With several concerned residents in house at Monday's Putnam County Commissioners meeting, plans to move forward with a repaving project in Edgelea were put on hold for at least a couple of weeks.
Commissioners were set to vote on the creation of an economic improvement district in the subdivision north of Greencastle.
The resolution would pave the way to smoother roads in Edgelea, with residents picking up 75 percent of the $1.4 million project.
Throughout the discussions of the project, Edgelea representatives said there was more than 90 percent approval from residents to pay for the project through 20 yearly assessments of $625.
A vocal minority showed up at Monday's meeting, expressing objections to the project and claiming the matter had not been fully explained when petitions were taken around the neighborhood.
Edgelea resident Pat Pistelli spoke on behalf of other residents opposed to the project as currently constituted.
"I do not believe this plan is the way to see it (the repaving) done," Pistelli said.
Among a number of objections to the project, Pistelli said he had spoken to an engineer involved in the project, who said a blacktop road is designed for a 15-year life, while the plan to pay for the project is 20 years.
He likened it to buying a used car on a 12-year loan.
Furthermore, he said, the engineer said there would be additional costs for sealing and resurfacing in approximately 5-7 years and 10-12 years, respectively.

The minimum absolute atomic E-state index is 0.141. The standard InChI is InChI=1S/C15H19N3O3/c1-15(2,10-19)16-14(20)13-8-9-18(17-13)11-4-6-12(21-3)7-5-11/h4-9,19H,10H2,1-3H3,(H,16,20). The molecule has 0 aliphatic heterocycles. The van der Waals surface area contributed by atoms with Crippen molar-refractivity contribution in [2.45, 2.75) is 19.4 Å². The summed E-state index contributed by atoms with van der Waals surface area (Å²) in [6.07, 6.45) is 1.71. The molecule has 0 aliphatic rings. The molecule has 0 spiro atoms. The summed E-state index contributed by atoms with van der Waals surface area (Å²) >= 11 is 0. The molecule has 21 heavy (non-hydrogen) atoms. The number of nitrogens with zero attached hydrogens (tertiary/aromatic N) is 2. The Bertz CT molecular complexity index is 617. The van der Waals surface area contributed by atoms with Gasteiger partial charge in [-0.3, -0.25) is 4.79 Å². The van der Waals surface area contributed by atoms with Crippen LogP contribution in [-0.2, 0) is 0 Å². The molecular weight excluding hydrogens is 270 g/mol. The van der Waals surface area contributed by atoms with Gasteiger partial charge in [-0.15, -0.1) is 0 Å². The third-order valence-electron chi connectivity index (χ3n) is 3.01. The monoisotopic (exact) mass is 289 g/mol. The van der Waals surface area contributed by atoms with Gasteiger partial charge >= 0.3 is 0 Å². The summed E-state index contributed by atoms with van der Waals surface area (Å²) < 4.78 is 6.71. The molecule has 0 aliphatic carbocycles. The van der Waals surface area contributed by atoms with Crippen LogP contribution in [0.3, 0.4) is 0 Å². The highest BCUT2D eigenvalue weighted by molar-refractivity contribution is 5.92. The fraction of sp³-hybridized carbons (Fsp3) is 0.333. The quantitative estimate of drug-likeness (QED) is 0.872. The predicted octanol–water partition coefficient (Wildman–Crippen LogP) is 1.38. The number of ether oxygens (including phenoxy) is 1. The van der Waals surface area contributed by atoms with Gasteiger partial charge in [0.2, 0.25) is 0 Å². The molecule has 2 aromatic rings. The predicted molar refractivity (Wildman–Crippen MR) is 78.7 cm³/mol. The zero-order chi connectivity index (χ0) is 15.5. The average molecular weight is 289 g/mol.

"Which is going to be another cost that either the county is going to have to pay or the residents are going to have to pay again," Pistelli said.
Pistelli also expressed doubts of the economic benefits of the project, saying property values were unlikely to be impacted. Other concerns included whether the project qualifies as an economic improvement district, uneven benefits to residents throughout the neighborhood and the simply matter of a $600-plus increase to his property tax bill.
"I understand that there are people here who have been fighting this battle for a long, long time, but I'd like to see us come up with a plan that is more beneficial to everyone," Pistelli said.
Another resident said he had signed a petition, but understood the petition only to be approval of looking into repaving options, not approving the current plan.
Residents in favor of the project assured commissioners that the petition in question was the first of two taken around the neighborhood. They also said the petitions had been well explained when taken to neighbors.
Rick Bittles, who has helped spearhead the project, told commissioners the second petition had signatures from 105 of the 148 households, which exceeds the 51 percent needed for approval.
Not sure if the objections are a case of buyer's remorse or lack of communication, the commissioners were not ready to move forward on Monday.
In particular, Commissioner Nancy Fogle said she wanted to make sure any plan had the approval of a majority of residents.
The vote on the issue has been delayed until the commissioners' Monday, Nov. 19 meeting.
In the meantime, a letter was sent to all homes in Edgelea this week, with the commissioners requesting input from residents about the project.
Responses to the letter should be returned to the Putnam County auditor's office by Monday, Nov. 13.